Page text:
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Artificial intelligence

Amplifying Human Potential

June 8, 2021
Lama Nachman (Intel Corporation) and Elizabeth Bramson-Boudreau (MIT Technology Review)
Lama Nachman (Intel Corporation) and Elizabeth Bramson-Boudreau (MIT Technology Review)

Presented byIntel

It is time to change the narrative from human / AI competition to human / AI collaboration. AI can be utilized to amplify human potential, to assist people in everyday life, from education to manufacturing to remote work and supporting vulnerable populations. We need to change the focus from working on problems that AI can solve to re-thinking how humans and AI can collaborate to solve the most important problems.


About the speakers

Lama Nachman

Lama Nachman, Intel Fellow, Director of Human & AI Systems Research Lab, Intel Corporation

Lama Nachman is an Intel Fellow and Director of Human & AI Systems Lab in Intel Labs. Her research is focused on creating contextually aware experiences that understand users through sensing and sense-making, anticipate their needs, and act on their behalf. She leads a multi-disciplinary team of researchers that explore new user experiences, sensing systems, algorithms, and applications and transfers these capabilities to biz units to impact future Intel products. Lama has 23 years of experience in the areas of context-aware computing, multi-modal interactions, sensor networks, computer architecture, embedded systems, and wireless technologies. Previous assignments at Intel involved researching and developing the next generation of self-organizing sensor network nodes (Intel Mote Platforms). She deployed these technologies in health applications as well as various commercial and industrial settings. Prior to joining Intel, Lama has held senior positions at Ubicom Inc, Weave Innovations, and Microsoft Corporation. Lama received her MS and BS in computer engineering at the University of Wisconsin-Madison.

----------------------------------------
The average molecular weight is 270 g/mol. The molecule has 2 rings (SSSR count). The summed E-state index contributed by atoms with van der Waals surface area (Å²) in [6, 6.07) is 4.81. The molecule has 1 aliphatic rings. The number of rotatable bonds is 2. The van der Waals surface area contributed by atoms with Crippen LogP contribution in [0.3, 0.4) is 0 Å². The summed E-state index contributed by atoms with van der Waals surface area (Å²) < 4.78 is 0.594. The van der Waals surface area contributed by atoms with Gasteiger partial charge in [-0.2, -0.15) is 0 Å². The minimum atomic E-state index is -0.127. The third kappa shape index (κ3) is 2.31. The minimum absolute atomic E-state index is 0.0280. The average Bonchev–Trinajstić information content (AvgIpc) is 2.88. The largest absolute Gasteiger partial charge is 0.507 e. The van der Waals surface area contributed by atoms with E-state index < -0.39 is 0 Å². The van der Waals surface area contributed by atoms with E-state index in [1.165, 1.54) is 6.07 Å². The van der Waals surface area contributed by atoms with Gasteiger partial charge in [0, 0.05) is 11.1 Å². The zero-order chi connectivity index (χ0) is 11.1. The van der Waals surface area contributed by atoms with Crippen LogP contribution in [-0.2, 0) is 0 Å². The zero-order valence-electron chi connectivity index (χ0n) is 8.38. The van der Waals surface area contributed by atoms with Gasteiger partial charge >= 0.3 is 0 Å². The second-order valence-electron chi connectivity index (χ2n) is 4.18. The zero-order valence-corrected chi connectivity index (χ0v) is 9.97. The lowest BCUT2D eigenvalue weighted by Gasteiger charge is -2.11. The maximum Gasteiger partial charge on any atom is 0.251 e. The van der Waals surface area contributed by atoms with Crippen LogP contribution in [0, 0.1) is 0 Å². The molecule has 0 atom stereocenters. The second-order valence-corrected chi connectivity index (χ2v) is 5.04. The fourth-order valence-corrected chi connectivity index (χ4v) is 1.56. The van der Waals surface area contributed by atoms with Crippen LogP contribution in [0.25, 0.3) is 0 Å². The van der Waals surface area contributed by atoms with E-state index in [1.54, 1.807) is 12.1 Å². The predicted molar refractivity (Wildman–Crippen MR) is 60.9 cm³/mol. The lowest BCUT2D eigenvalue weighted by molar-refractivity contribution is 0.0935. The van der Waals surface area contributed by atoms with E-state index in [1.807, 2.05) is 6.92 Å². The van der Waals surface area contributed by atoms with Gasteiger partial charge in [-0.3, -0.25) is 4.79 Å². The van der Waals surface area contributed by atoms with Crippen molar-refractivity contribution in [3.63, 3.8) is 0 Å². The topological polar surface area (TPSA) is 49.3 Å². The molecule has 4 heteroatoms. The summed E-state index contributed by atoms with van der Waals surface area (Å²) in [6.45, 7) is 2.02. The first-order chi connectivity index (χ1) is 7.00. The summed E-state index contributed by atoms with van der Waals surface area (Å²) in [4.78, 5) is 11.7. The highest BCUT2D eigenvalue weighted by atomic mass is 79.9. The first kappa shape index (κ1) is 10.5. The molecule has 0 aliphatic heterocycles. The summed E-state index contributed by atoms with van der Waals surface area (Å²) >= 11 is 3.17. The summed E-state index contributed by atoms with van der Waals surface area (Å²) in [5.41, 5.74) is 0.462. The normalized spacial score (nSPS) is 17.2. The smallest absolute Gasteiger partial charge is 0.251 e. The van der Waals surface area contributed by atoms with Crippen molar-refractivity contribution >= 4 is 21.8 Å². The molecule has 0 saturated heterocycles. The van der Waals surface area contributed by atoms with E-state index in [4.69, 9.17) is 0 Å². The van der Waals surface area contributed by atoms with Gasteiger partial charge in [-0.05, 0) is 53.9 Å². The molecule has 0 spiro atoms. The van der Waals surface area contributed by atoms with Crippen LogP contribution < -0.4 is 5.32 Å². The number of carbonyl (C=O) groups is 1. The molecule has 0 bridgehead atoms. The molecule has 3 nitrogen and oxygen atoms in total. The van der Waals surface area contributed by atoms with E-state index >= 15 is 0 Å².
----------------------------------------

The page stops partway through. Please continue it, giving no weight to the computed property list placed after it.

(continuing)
Elizabeth Bramson-Boudreau

Elizabeth Bramson-Boudreau, CEO and Publisher, MIT Technology Review

Elizabeth Bramson-Boudreau is the CEO and publisher of MIT Technology Review, the Massachusetts Institute of Technology’s independent media company.

Since Elizabeth took the helm of MIT Technology Review in mid-2017, the business has undergone a massive transformation from its previous position as a respected but niche print magazine to a widely read, multi-platform media brand with a global audience and a sustainable business. Under her leadership, MIT Technology Review has been lauded for its editorial authority, its best-in-class events, and its novel use of independent, original research to support both advertisers and readers.

Elizabeth has a 20-year background in building and running teams at world-leading media companies. She maintains a keen focus on new ways to commercialize media content to appeal to discerning, demanding consumers as well as B2B audiences.

Prior to joining MIT Technology Review, Elizabeth held a senior executive role at The Economist Group, where her leadership stretched across business lines and included mergers and acquisitions; editorial and product creation and modernization; sales; marketing; and events. Earlier in her career, she worked as a consultant advising technology firms on market entry and international expansion.

Elizabeth holds an executive MBA from the London Business School, an MSc from the London School of Economics, and a bachelor’s degree from Swarthmore College.

Deep Dive

Artificial intelligence

What does GPT-3 “know” about me? 

Large language models are trained on troves of personal data hoovered from the internet. So I wanted to know: What does it have on me?

An AI that can design new proteins could help unlock new cures and materials 

The machine-learning tool could help researchers discover entirely new proteins not yet known to science.

DeepMind’s new chatbot uses Google searches plus humans to give better answers

The lab trained a chatbot to learn from human feedback and search the internet for information to support its claims.

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